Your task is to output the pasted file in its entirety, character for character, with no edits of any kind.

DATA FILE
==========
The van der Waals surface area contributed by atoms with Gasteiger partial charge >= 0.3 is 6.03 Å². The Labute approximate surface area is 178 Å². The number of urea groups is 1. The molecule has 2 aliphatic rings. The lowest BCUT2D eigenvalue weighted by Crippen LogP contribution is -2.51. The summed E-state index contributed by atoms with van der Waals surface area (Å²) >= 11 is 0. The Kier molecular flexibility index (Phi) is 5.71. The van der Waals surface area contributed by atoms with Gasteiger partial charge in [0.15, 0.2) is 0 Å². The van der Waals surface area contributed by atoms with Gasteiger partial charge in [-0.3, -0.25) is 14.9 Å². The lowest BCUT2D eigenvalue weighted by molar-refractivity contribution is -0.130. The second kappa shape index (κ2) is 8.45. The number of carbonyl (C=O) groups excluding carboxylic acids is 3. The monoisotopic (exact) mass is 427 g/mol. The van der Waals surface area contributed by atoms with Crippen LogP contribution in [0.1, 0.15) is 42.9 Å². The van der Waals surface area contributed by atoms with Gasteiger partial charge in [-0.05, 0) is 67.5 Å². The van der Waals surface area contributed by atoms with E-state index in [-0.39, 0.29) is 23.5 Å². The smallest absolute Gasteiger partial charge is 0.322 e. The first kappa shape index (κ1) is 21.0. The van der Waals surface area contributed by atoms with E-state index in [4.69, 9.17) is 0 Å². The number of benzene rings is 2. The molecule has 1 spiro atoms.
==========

The van der Waals surface area contributed by atoms with Gasteiger partial charge >= 0.3 is 6.03 Å². The Labute approximate surface area is 178 Å². The number of urea groups is 1. The molecule has 2 aliphatic rings. The lowest BCUT2D eigenvalue weighted by Crippen LogP contribution is -2.51. The summed E-state index contributed by atoms with van der Waals surface area (Å²) >= 11 is 0. The Kier molecular flexibility index (Phi) is 5.71. The van der Waals surface area contributed by atoms with Gasteiger partial charge in [0.15, 0.2) is 0 Å². The van der Waals surface area contributed by atoms with Gasteiger partial charge in [-0.3, -0.25) is 14.9 Å². The lowest BCUT2D eigenvalue weighted by molar-refractivity contribution is -0.130. The second kappa shape index (κ2) is 8.45. The number of carbonyl (C=O) groups excluding carboxylic acids is 3. The monoisotopic (exact) mass is 427 g/mol. The van der Waals surface area contributed by atoms with Crippen LogP contribution in [0.1, 0.15) is 42.9 Å². The van der Waals surface area contributed by atoms with Gasteiger partial charge in [-0.05, 0) is 67.5 Å². The van der Waals surface area contributed by atoms with E-state index in [-0.39, 0.29) is 23.5 Å². The smallest absolute Gasteiger partial charge is 0.322 e. The first kappa shape index (κ1) is 21.0. The van der Waals surface area contributed by atoms with E-state index in [4.69, 9.17) is 0 Å². The number of benzene rings is 2. The molecule has 1 spiro atoms.